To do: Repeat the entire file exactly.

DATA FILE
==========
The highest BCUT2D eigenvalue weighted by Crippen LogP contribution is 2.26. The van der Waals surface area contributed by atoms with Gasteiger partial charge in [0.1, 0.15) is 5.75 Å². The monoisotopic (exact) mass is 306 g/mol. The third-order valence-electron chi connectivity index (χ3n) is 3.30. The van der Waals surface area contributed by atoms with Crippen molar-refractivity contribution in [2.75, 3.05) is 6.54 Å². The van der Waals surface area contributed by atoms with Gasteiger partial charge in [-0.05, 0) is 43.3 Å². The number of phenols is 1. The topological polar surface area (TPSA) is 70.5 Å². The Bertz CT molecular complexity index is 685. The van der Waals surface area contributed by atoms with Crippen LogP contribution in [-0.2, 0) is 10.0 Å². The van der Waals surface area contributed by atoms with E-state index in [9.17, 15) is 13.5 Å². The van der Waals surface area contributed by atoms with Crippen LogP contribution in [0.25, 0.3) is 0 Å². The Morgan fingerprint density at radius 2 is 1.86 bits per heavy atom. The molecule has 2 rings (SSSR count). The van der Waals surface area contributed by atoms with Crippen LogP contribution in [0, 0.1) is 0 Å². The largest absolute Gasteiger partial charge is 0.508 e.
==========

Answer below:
The highest BCUT2D eigenvalue weighted by Crippen LogP contribution is 2.26. The van der Waals surface area contributed by atoms with Gasteiger partial charge in [0.1, 0.15) is 5.75 Å². The monoisotopic (exact) mass is 306 g/mol. The third-order valence-electron chi connectivity index (χ3n) is 3.30. The van der Waals surface area contributed by atoms with Crippen molar-refractivity contribution in [2.75, 3.05) is 6.54 Å². The van der Waals surface area contributed by atoms with Gasteiger partial charge in [-0.05, 0) is 43.3 Å². The number of phenols is 1. The topological polar surface area (TPSA) is 70.5 Å². The Bertz CT molecular complexity index is 685. The van der Waals surface area contributed by atoms with Crippen LogP contribution in [-0.2, 0) is 10.0 Å². The van der Waals surface area contributed by atoms with E-state index in [9.17, 15) is 13.5 Å². The van der Waals surface area contributed by atoms with Crippen LogP contribution in [0.25, 0.3) is 0 Å². The Morgan fingerprint density at radius 2 is 1.86 bits per heavy atom. The molecule has 2 rings (SSSR count). The van der Waals surface area contributed by atoms with Crippen LogP contribution in [0, 0.1) is 0 Å². The largest absolute Gasteiger partial charge is 0.508 e.